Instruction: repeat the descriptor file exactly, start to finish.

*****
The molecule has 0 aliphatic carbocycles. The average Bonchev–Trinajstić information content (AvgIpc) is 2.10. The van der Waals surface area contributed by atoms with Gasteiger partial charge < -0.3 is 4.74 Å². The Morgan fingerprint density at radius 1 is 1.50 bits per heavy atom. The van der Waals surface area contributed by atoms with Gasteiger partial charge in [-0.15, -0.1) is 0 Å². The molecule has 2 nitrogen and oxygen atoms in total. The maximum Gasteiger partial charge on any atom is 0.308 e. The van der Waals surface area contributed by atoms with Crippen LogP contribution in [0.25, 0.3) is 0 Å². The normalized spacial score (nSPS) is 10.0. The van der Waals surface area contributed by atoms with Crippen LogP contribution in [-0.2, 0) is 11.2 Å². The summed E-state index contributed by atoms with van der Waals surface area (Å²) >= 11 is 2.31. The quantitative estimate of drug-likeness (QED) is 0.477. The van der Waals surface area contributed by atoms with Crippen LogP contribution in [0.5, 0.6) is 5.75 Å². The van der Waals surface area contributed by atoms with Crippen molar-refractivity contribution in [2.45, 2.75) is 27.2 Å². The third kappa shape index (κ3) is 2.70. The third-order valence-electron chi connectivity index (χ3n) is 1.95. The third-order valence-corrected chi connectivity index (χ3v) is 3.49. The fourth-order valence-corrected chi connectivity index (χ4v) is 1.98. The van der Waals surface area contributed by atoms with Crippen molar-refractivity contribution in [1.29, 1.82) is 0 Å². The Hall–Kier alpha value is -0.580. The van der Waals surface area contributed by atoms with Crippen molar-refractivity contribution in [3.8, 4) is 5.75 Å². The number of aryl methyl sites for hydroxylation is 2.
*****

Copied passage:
The molecule has 0 aliphatic carbocycles. The average Bonchev–Trinajstić information content (AvgIpc) is 2.10. The van der Waals surface area contributed by atoms with Gasteiger partial charge < -0.3 is 4.74 Å². The Morgan fingerprint density at radius 1 is 1.50 bits per heavy atom. The van der Waals surface area contributed by atoms with Gasteiger partial charge in [-0.15, -0.1) is 0 Å². The molecule has 2 nitrogen and oxygen atoms in total. The maximum Gasteiger partial charge on any atom is 0.308 e. The van der Waals surface area contributed by atoms with Crippen LogP contribution in [0.25, 0.3) is 0 Å². The normalized spacial score (nSPS) is 10.0. The van der Waals surface area contributed by atoms with Crippen LogP contribution in [-0.2, 0) is 11.2 Å². The summed E-state index contributed by atoms with van der Waals surface area (Å²) >= 11 is 2.31. The quantitative estimate of drug-likeness (QED) is 0.477. The van der Waals surface area contributed by atoms with Crippen LogP contribution in [0.5, 0.6) is 5.75 Å². The van der Waals surface area contributed by atoms with Crippen molar-refractivity contribution in [2.45, 2.75) is 27.2 Å². The third kappa shape index (κ3) is 2.70. The third-order valence-electron chi connectivity index (χ3n) is 1.95. The third-order valence-corrected chi connectivity index (χ3v) is 3.49. The fourth-order valence-corrected chi connectivity index (χ4v) is 1.98. The van der Waals surface area contributed by atoms with Crippen molar-refractivity contribution in [1.29, 1.82) is 0 Å². The Hall–Kier alpha value is -0.580. The van der Waals surface area contributed by atoms with Crippen molar-refractivity contribution in [3.8, 4) is 5.75 Å². The number of aryl methyl sites for hydroxylation is 2.